Thinking back on this past Paris menswear season, I realize that it held few surprises. This is not a criticism. Lately, I have been thinking that as fashion increasingly becomes driven by celebrity and hype, the only thing left to do is to support those who produce genuinely creative work. This season they unanimously delivered strong collections, work that was strong in expression and full of conviction that they must stick to their guns as the world around them grows increasingly coarse and cynical.

Speaking of which, let’s get the gross spectacle that Louis Vuitton put on to celebrate Pharrell’s coronation as the new creative director of its menswear. To be fair, there were actually few cool looks in there – I, for one, was not mad at the Minecraft print. But most of it was exactly what Louis Vuitton wants, logo-driven drivel, the kind of lowest common denominator stuff squarely aimed at the masses consumed by conspicuous consumption.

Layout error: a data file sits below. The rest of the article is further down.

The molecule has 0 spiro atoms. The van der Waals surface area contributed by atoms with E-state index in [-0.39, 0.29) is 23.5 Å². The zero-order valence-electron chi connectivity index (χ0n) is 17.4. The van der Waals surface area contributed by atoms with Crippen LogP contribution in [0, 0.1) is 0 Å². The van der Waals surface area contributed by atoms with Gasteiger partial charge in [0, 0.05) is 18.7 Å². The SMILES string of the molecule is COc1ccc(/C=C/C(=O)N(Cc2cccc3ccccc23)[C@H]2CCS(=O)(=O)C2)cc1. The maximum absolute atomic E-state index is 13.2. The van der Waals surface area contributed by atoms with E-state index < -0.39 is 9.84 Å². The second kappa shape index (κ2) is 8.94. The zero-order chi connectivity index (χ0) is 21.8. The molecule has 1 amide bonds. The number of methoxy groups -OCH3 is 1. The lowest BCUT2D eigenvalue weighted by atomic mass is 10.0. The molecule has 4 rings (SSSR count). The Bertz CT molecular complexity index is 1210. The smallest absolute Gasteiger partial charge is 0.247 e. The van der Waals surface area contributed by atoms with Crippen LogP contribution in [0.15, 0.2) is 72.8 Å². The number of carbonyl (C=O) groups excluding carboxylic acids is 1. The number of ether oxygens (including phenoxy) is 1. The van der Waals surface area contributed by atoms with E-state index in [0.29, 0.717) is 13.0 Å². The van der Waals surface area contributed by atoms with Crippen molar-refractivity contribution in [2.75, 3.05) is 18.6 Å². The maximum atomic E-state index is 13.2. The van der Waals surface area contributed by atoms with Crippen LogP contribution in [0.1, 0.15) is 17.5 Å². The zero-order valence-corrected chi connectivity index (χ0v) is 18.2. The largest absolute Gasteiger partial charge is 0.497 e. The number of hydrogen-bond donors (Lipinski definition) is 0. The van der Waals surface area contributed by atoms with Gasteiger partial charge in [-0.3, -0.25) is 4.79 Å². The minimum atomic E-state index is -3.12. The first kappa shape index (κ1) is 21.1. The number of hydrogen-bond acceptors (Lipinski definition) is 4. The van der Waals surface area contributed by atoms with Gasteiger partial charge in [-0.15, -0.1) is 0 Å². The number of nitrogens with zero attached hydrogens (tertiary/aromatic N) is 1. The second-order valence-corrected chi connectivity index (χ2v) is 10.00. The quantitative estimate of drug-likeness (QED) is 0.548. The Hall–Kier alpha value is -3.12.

The clothes, however, were not the most off-putting part; the cabaret show with which they were presented was. It was a pure power exercise; power over Paris, power over the fashion industry, power over its media, power over contemporary culture. For half a day a private company closed Pont Neuf, a major Parisian public bridge in the city center, so it could put on a celebrity-fashion industrial complex circus, bringing attendees to the show by boats, and essentially keeping them hostage for four hours. Perhaps in Louis Vuitton’s opinion everyone craves to be at a private Jay-Z concert, and considering the number of the blurry I-WAS-THERE! pictures of the rapper – taken in the hope that celebrity pixie dust will rub off – they weren’t entirely wrong. But they weren’t entirely right either. In the next few days I spoke with more than one editor who was quietly angry that Louis Vuitton simply assumed that they had no better place to be. What the brand signaled, I told them, is that they own them, and so the editors are expected to kiss the ring.